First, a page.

Monday, June 25, 2012

Aspergers Tree

I like to hang upside-down -from trees. My favorite tree has always been the Dutch Maple in front of my parents' house. Hanging there would help put life into perspective. Sometimes it would even help to remind me how ephemeral life is. Like the time the branch broke and my knees clung to it as I lay on my back, winded and suddenly looking at the world from yet another perspective. I laid there silent until I heard my parents tell me to get into the car; it was time to go to my grandparents' house. 
I tried hanging upside-down from other places; jungle gym bars, pipes, rock-walls, but they weren’t the same. Life was too predictable from those areas. I knew it was only a moment before I’d be interrupted by someone else who was clinging to the bars or scaling the wall, or worse, a nervous teacher who told me to stop or I’d get hurt and send me to the principal’s office when I tried to tell them I was fine –I’d only fallen on my face that one time

Somehow hanging upside-down from trees was my, “just right.” Depending on the branch I chose, I could watch an ant-hill without interrupting, make patterns from bark, sweep away footprints and magically disappear, watch Paul-Michael break his arm showing off, sneak up on my sister, or do just about anything. 

The fact is, everything was better when upside-down in a tree. When I walk around like everyone else, it’s like a head-rush. I feel too much blood throbbing, not enough air circulating, and my thoughts don’t flow clearly. Although I have to tolerate the overwhelming vicissitudes of thought-clot for longer and longer periods of time as an adult, it hasn't cancelled out the fact that my life simply doesn't work the same as other people's.

Somehow I've lost the knowledge that childhood provides.  Growing-up became a death-sentence. I remember how I once remedied that; climb up, hang upside-down, and let my thoughts line themselves up.  

I keep trying to live my life right-side-up to fit in, but I don't.  I have poor social graces, and know so much I sound like an idiot.  I've been taught not to like that about me.  But it's not right.  I'm no child; in fact, I have children of my own; by now I should accept that my life is upside-down... and that I'm approaching it all wrong.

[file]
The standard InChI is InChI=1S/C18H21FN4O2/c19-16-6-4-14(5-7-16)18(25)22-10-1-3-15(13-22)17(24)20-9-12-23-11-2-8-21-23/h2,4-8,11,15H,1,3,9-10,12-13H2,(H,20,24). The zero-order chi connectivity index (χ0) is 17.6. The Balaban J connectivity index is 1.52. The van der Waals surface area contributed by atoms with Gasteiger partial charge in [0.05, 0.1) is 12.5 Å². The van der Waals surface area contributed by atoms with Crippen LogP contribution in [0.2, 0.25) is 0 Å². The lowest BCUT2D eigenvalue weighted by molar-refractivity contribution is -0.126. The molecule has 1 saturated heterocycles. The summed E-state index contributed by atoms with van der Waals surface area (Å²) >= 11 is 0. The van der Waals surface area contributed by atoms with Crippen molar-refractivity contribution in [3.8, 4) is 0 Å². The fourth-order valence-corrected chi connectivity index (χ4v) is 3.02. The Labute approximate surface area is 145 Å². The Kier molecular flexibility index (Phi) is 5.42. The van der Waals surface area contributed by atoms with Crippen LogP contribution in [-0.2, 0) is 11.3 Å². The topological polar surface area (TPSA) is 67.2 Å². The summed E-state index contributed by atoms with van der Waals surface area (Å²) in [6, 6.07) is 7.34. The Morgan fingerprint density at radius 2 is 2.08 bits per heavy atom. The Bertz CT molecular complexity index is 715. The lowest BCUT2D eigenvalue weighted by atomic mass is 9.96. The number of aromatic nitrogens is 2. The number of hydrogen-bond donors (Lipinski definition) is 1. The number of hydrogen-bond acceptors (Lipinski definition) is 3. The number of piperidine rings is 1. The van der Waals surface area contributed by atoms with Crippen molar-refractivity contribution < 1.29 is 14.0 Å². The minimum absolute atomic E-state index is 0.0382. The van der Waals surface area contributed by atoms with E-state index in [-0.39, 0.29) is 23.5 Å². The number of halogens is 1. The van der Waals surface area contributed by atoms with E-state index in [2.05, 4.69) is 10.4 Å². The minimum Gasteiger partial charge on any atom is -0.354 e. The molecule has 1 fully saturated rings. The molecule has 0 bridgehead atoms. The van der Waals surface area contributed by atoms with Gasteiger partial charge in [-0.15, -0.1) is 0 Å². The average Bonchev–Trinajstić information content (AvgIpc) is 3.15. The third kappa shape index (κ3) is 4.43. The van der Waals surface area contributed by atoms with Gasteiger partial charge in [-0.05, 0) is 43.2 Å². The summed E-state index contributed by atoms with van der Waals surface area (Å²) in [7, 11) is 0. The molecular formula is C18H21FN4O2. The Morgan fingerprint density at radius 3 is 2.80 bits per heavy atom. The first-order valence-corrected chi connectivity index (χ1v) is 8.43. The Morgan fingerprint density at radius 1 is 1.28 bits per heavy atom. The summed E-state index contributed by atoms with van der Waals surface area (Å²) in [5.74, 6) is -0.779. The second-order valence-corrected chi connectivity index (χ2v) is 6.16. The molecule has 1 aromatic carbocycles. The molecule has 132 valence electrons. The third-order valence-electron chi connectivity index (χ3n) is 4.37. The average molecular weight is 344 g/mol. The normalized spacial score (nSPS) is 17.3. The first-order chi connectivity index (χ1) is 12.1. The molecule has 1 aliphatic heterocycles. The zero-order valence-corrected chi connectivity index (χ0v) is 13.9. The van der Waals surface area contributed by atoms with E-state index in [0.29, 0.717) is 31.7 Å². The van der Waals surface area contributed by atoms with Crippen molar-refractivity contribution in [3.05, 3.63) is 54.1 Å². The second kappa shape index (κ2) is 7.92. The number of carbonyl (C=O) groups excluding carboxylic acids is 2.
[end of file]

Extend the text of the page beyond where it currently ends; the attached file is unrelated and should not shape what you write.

I'm not like other people.  Adult Aspergers Syndrome makes life a confusing ball of being called out on "poor-judgment" -helping at-risk kids on their ground instead of chiding their behavior, providing the comfort when a child enters into the hell of an isolated anxiety attack so she can stay grounded, understanding a language that is unspoken.

I guess that's why onlookers let people die in the street instead of help; why people follow learned rather than natural behavior.  I don't get it; I never will.  I can pretend I do, but the more I pretend, the further from myself I fall.  And there is no branch in the bend of my knee to sooth me out of fear.  At least then I was still oriented, I could still understand what happened.  
Right now I'm a confused adult living in fear.  Without a tree to hang from, I fall into its quicksand.  The more I struggle against my natural inclinations, the deeper my fear sucks me in.  No branch.  Not even a rock to help me get it over with.  

I struggle daily with being afraid.  With the fact that my thoughts need more than a tree to grab.  The funny thing is, I know what I need.  I need acceptance.  Not the kind that comes from other people, but the kind that comes from within.  I need to stop being afraid of my ex-husband, and face my life head-on.  But it's so confusing; so overwhelming.  And I need to climb to the tallest of trees so that I can think straight.  To get back to who I am. Because maybe it was never about hanging, but the climb.

My shoulder has healed.  I will begin today.  

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